X-Message-Number: 11687
Date: Thu, 6 May 1999 10:30:21 EDT
Subject: isomorphism responses

Mike Perry writes:

>I've argued that space-binding of interior elements [in a computer], of the 
type Bob >Ettinger imagines, should not be necessary for the device to 
exhibit true
>consciousness, this being basically the position of strong AI advocates like

With all due respect, even though some of them are much smarter than I am, I 
don't think the strong AI people have "argued" this--they have merely 
asserted it. 

>However, it seems that the isomorphism idea, if we push it far
>enough, would require us to recognize a static artifact as "conscious." For
>example, we could record the successive internal states of an active device
>we consider conscious, and mathematically, the unmoving record would be
>isomorphic to the real behavior!

As I said earlier, it is encouraging that Dr. Perry recognizes this.

>After thinking about this, I came to the conclusion that there are really
>two issues here (at least): (1) consciousness as a property of active
>constructs in our universe, and (2) consciousness in a more general sense,
>supposing we allow for such possibilities as other universes besides ours,
>mathematical "worlds," etc.

Even postulating the possibility of (2), it seems to me, requires an 
unjustified  leap of tacit assumptions. Unless you simply accept as an axiom 
that isomorphism is everything, I see no reason to assume, even tentatively, 
that a book could be conscious.

 >Now, if we want to go beyond this, and consider systems whose time component
>does not correspond to our actual time, well, I think this is possible too,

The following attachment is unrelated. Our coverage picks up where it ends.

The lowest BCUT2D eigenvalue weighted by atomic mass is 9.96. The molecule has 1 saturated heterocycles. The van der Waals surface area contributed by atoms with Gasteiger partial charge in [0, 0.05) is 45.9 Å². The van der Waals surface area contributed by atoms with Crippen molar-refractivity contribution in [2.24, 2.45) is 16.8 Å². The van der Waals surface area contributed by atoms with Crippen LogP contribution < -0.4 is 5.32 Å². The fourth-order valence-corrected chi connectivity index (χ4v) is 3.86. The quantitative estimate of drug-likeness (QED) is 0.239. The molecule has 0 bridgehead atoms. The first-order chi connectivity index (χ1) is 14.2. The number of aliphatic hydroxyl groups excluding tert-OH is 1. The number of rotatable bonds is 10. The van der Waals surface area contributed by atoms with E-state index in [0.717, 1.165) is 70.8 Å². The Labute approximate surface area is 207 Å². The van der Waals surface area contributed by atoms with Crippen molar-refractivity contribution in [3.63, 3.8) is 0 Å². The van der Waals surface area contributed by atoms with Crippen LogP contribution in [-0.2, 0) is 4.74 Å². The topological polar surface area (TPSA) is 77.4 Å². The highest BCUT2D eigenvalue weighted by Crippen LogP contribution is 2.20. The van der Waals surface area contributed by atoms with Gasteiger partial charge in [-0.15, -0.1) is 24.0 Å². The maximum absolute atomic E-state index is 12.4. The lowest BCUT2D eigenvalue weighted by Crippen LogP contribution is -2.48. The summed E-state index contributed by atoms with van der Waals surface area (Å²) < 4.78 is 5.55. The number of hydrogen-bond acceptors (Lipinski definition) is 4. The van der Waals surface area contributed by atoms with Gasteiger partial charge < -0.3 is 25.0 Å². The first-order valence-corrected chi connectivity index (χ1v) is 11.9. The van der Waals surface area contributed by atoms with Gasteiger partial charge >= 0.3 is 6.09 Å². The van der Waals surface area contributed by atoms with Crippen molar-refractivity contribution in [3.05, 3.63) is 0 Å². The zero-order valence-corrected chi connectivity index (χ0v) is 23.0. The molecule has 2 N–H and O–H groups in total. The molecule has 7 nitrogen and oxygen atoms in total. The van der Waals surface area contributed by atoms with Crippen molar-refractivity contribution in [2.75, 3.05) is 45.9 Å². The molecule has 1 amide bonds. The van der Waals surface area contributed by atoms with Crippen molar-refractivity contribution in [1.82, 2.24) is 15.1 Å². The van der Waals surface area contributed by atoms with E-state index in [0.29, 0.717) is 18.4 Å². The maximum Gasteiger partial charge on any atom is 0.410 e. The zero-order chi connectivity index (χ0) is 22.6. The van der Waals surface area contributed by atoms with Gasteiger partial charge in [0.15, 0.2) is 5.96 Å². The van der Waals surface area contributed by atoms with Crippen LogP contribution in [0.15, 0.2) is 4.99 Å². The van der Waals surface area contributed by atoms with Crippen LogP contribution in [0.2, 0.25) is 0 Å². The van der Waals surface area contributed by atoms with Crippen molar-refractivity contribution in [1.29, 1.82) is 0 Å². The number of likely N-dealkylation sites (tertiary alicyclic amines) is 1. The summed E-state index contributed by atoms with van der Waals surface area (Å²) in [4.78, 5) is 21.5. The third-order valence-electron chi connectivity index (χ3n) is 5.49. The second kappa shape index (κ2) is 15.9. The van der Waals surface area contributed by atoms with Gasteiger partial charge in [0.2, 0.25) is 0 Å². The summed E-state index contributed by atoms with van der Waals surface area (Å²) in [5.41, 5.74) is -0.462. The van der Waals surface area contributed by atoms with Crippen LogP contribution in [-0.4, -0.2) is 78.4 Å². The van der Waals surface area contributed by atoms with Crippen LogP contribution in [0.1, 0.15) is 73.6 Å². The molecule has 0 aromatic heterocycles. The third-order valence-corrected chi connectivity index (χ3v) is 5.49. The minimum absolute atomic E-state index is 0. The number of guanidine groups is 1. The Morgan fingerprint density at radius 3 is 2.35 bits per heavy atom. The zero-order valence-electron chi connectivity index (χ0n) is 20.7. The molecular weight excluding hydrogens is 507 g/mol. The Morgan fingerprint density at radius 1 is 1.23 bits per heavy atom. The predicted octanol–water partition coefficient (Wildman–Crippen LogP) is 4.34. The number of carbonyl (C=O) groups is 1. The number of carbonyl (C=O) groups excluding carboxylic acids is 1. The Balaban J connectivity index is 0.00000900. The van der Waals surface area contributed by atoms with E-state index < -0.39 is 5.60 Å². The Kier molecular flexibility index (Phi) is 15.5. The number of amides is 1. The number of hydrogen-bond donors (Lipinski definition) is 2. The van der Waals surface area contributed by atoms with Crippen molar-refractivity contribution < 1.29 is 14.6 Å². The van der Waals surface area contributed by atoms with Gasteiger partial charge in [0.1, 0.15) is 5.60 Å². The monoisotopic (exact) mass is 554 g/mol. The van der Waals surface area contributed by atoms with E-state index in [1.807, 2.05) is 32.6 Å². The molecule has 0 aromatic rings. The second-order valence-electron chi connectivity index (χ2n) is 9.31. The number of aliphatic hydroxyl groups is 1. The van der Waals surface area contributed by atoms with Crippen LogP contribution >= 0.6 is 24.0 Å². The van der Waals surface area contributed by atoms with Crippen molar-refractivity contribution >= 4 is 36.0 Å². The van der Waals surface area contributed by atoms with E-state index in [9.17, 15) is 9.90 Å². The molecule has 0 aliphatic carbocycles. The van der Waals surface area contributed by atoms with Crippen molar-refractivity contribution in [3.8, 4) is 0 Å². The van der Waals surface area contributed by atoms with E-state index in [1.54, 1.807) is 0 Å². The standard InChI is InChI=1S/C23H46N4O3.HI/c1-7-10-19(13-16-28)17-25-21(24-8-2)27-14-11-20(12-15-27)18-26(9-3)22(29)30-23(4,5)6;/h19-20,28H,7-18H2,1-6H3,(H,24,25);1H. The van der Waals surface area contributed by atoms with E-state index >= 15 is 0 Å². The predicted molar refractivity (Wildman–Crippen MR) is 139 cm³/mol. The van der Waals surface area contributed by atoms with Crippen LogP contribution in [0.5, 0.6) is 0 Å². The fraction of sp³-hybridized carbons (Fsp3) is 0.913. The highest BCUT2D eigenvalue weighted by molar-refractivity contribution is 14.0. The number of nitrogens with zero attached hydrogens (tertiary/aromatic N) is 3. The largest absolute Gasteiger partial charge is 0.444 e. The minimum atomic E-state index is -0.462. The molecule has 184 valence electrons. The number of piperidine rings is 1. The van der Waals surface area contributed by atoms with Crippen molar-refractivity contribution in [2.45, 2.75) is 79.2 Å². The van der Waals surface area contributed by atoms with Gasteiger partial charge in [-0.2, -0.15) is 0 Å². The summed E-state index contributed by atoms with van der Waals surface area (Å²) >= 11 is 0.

>but then we are in the realm of systems whose consciousness is not
>"consciousness" in *our* world. A static record is like this. If you think
>of the record as simply a model of happenings over time, with time itself
>modeled by "page number" or some other reasonable subdivision--fine. It
>would, under appropriate conditions, be reasonable to regard some recorded
>entity as "conscious" relative to the domain in which it is expressed, say a
>human whose brain activity is captured in detailed fashion in some recorded
>form. The existence of such a record, however, would not require us to
>consider the recorded human as conscious in *our* world. So I think that the
>notion of extending consciousness through isomorphism can be defended,
>provided we recognize that, if pushed far enough, we will have to recognize
>a certain relativity principle too. In the most general sense, in deciding
>whether a system should be considered conscious, we have to consider *in
>what domain* it might be conscious, which involves a frame of reference, and
>how time is being modeled.

I see no merit in this notion of consciousness relative to a frame of 
reference. If we say e.g. that the right kind of book is conscious relative 
to the world of libraries or symbolic records, we have only removed the 
question from the realm of the verifiable. We have made the statement true by 
definition, and clarified nothing.

He goes on to say that a physical construct or analog--robot or inorganic 
alien--should be accepted as conscious if it behaves more or less as we do. 
In practice, I agree. If  they behave as though conscious, then it would 
certainly be dangerous in many ways to treat them as unconscious, even though 
they might be.

Robert Ettinger
Cryonics Institute
Immortalist Society

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